Technicians on the job need to be product and tech savvy

From a customer perspective, an end-to-end software solution also uses the information captured to keep customers informed on the progress of their service job. The system tracks
every customer interaction from booking through to final service delivery. This includes
customer feedback, for example with an MoT, a technician uses a tablet to record test
results. They are then able to take photo and video footage of the car and send straight to
the customer.

The roadmap to business transformation

According to Research and Markets, the retail software market reflected a slight expansion 2020 with a significant uptick and recovery in 2021. The report listed three key drivers for this expansion: retail in emerging economies is growing, enterprise retailers are re-architecting their systems to support Unified Commerce – that’s systems that enable the procurement, sale and delivery of merchandise independent of the channel, and the rise of Cloud computing along with its cost efficiencies. Having been through this retail strategy and business software transformation with Halfords and the launch of the Avayler platform-as-a-service offering to other retailers, there are three areas I would recommend to retailers making strategic change:

1. Align technology with the customer journey – this varies depending on the product you are serving. Technology will be the primary driver to get retailer to where they need to be. But this technology should map the customer journey. Will you be providing a booking and appointment functionality and does this span in-store, online or telephone bookings? How will you make sure customers are matched to the correct technician to ensure optimum service delivery? How will you keep them posted about job completion? And many more.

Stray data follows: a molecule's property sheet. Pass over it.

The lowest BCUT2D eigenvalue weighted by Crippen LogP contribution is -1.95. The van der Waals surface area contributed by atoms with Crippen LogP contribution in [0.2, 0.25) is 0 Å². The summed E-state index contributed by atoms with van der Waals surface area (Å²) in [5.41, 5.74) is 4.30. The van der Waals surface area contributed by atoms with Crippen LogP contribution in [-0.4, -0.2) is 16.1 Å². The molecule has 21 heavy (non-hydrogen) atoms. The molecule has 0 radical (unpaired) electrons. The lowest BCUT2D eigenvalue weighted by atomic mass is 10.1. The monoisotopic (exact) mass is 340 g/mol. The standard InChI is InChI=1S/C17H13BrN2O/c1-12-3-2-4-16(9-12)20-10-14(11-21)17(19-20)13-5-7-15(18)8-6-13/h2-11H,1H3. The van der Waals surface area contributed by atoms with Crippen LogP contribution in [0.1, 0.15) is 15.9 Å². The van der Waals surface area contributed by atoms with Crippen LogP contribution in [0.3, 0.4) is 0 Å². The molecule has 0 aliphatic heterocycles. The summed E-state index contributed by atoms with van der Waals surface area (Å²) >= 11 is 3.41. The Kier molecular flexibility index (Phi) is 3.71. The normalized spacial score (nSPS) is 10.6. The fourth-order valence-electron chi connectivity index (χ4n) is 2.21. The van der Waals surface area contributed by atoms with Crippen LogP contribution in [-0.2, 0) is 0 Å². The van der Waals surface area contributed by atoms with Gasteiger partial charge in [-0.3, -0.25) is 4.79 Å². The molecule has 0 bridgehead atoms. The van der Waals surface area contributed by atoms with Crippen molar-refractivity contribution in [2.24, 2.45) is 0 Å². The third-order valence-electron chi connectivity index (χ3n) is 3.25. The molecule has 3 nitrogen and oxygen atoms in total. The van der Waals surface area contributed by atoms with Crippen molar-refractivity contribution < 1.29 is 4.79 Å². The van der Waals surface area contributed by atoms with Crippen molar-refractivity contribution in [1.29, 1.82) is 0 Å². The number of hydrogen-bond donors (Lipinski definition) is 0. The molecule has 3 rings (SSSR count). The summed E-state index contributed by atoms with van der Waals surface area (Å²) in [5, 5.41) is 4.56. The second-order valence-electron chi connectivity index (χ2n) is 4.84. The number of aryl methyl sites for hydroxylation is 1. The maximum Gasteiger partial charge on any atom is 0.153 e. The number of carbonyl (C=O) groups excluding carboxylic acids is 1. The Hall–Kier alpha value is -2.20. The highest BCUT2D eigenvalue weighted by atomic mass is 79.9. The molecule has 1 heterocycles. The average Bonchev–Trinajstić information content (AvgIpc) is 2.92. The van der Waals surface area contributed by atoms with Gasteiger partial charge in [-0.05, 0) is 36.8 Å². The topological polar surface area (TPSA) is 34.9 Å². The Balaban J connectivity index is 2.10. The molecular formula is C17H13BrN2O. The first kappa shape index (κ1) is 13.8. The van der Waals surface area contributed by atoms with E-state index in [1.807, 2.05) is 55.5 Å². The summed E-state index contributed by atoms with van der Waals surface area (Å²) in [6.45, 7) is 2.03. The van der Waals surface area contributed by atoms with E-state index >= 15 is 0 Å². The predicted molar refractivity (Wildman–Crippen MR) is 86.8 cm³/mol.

2. Build a technology roadmap – remember retail is not at a crossroads, the future is a blending of the ways. A strategy shift like this is not a short-term fix, with technology underpinning this change in business direction solution selection and roll-out should be top of mind. Technology should not only support business operations at the current moment, but support an increasingly hybrid physical and
digital retail presence going forward. Remember, even one of the world’s biggest online retailers, Amazon is opening bricks and mortar shops across the US and UK.

3. Look for relevant software based on proven metrics to ensure rapid transformation. Re-architecting current or designing new end-to-end software in-house can add significant time and expense to any strategic shift. This is where third-party solutions, offer software support across digital and physical channels while balancing time and cost investment from the retailer in question.

Omnichannel expectations remain high in a service-oriented sector

The retail industry remains on a recovery trail, but as footfall begins to moderately rebound, more consumers than ever are looking for a smooth blend of physical and digital interactions. Listen to your customers. The retail world is changing and of course this involves a move toward digital channels and mobile service provision. But at the same time customers expect a CX-led infrastructure whether inside or outside of the physical store – at every stage of their interaction with a retailer.

This is why organisations should prioritise a hybrid model spanning physical and digital to account for the mindset of the customer and match the customer journey as closely as possible.


Chris McShane, managing director of Halfords Mobile Experts